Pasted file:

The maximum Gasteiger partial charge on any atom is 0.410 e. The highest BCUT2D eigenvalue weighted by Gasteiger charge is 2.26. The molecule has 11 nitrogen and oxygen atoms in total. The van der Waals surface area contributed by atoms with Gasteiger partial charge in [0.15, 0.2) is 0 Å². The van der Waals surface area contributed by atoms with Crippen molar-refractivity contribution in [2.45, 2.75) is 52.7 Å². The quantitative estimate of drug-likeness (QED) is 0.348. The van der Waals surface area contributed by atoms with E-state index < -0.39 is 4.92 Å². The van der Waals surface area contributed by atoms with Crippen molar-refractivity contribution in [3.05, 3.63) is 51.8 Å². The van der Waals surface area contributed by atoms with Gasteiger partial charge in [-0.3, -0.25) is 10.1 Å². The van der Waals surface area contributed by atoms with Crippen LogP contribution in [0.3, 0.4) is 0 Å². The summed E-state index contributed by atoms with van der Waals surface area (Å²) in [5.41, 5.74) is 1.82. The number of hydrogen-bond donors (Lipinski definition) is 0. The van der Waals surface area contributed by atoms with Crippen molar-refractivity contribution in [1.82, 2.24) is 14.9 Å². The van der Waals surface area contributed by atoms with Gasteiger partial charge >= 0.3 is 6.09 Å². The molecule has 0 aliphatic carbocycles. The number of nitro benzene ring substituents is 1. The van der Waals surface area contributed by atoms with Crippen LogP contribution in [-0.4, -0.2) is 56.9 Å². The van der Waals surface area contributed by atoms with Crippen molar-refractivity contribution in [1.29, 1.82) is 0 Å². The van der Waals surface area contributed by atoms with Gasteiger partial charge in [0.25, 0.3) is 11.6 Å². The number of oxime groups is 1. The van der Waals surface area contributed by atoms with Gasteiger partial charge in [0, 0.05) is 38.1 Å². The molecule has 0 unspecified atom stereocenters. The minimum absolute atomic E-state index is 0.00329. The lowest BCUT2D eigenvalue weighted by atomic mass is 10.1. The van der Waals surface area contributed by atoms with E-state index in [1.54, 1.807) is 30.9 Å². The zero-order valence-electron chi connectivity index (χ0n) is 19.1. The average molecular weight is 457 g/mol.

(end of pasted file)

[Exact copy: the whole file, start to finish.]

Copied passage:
The maximum Gasteiger partial charge on any atom is 0.410 e. The highest BCUT2D eigenvalue weighted by Gasteiger charge is 2.26. The molecule has 11 nitrogen and oxygen atoms in total. The van der Waals surface area contributed by atoms with Gasteiger partial charge in [0.15, 0.2) is 0 Å². The van der Waals surface area contributed by atoms with Crippen molar-refractivity contribution in [2.45, 2.75) is 52.7 Å². The quantitative estimate of drug-likeness (QED) is 0.348. The van der Waals surface area contributed by atoms with E-state index < -0.39 is 4.92 Å². The van der Waals surface area contributed by atoms with Crippen molar-refractivity contribution in [3.05, 3.63) is 51.8 Å². The van der Waals surface area contributed by atoms with Gasteiger partial charge in [-0.3, -0.25) is 10.1 Å². The van der Waals surface area contributed by atoms with Crippen LogP contribution in [0.3, 0.4) is 0 Å². The summed E-state index contributed by atoms with van der Waals surface area (Å²) in [5.41, 5.74) is 1.82. The number of hydrogen-bond donors (Lipinski definition) is 0. The van der Waals surface area contributed by atoms with Crippen molar-refractivity contribution in [1.82, 2.24) is 14.9 Å². The van der Waals surface area contributed by atoms with Gasteiger partial charge >= 0.3 is 6.09 Å². The molecule has 0 aliphatic carbocycles. The number of nitro benzene ring substituents is 1. The van der Waals surface area contributed by atoms with Crippen LogP contribution in [-0.4, -0.2) is 56.9 Å². The van der Waals surface area contributed by atoms with Crippen molar-refractivity contribution in [1.29, 1.82) is 0 Å². The van der Waals surface area contributed by atoms with Gasteiger partial charge in [0.25, 0.3) is 11.6 Å². The number of oxime groups is 1. The van der Waals surface area contributed by atoms with Gasteiger partial charge in [0, 0.05) is 38.1 Å². The molecule has 0 unspecified atom stereocenters. The minimum absolute atomic E-state index is 0.00329. The lowest BCUT2D eigenvalue weighted by atomic mass is 10.1. The van der Waals surface area contributed by atoms with E-state index in [1.54, 1.807) is 30.9 Å². The zero-order valence-electron chi connectivity index (χ0n) is 19.1. The average molecular weight is 457 g/mol.